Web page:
Clinicians should consult literature so treatment options are current

If the diploma on your office wall isn't freshly minted, chances are many of the decisions you make every day are based on outdated information from your optometry school classes.

Atlanta-If the diploma on your office wall isn't freshly minted, chances are many of the decisions you make every day are based on outdated information from your optometry school classes.

"There are a number of things we were taught during our training that, on reflection and further study, we find are no longer true or were never true, but rather based upon opinion and not fact," said Joseph Sowka, OD, FAAO, Diplomate, at the SECO meeting.

Myth: Dilate blood pressure patients

For example, clinicians have long been hesitant to dilate patients with markedly elevated blood pressure, particularly using an agent such as phenylephrine. The fear was that the drug, even at a low concentration of 2.5%, would further elevate blood pressure and put patients at risk of a cardiac event, Dr. Sowka said.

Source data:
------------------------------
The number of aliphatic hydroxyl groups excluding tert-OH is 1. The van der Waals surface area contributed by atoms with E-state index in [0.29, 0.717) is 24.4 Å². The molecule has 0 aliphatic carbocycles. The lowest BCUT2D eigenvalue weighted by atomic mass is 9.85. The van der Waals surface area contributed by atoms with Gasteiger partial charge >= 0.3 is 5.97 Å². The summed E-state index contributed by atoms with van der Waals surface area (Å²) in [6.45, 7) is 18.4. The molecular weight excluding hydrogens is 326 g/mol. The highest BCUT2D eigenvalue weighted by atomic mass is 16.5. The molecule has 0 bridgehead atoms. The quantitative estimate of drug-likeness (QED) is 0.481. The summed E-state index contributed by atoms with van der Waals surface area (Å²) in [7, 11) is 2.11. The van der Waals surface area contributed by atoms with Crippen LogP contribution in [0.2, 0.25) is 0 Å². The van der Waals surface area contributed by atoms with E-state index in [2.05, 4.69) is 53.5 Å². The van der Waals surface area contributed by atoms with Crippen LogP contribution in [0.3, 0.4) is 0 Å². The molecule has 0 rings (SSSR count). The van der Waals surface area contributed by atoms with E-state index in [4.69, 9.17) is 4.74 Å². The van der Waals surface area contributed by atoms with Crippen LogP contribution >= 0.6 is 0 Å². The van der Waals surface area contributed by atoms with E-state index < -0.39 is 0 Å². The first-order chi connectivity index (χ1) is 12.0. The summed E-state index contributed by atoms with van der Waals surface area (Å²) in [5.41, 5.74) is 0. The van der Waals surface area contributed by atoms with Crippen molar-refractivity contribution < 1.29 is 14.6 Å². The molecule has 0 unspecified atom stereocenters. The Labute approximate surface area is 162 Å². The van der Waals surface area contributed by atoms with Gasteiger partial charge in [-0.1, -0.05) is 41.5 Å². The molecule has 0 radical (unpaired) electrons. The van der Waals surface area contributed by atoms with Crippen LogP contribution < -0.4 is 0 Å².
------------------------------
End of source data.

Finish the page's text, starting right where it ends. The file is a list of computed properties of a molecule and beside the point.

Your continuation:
"There's never been any support behind this concept," he added. "When you look in the literature, there have been no adverse effects to patients using this agent at this concentration."

Myth: Dilating pregnant patients

Clinicians are also concerned about dilating patients who are pregnant or nursing. Their unease is due to the fear of teratogenic effects to the unborn child or the possibility of toxicity or other life-threatening effects to the newborn.

"When risks are outweighed by benefits of either dilation or therapeusis, this sometimes needs to be done," Dr. Sowka added. "But it should be done with informed consent from the patient and possibly in consult with the obstetrician."

He said that the highest potential for teratogenicity to the fetus is in the first trimester.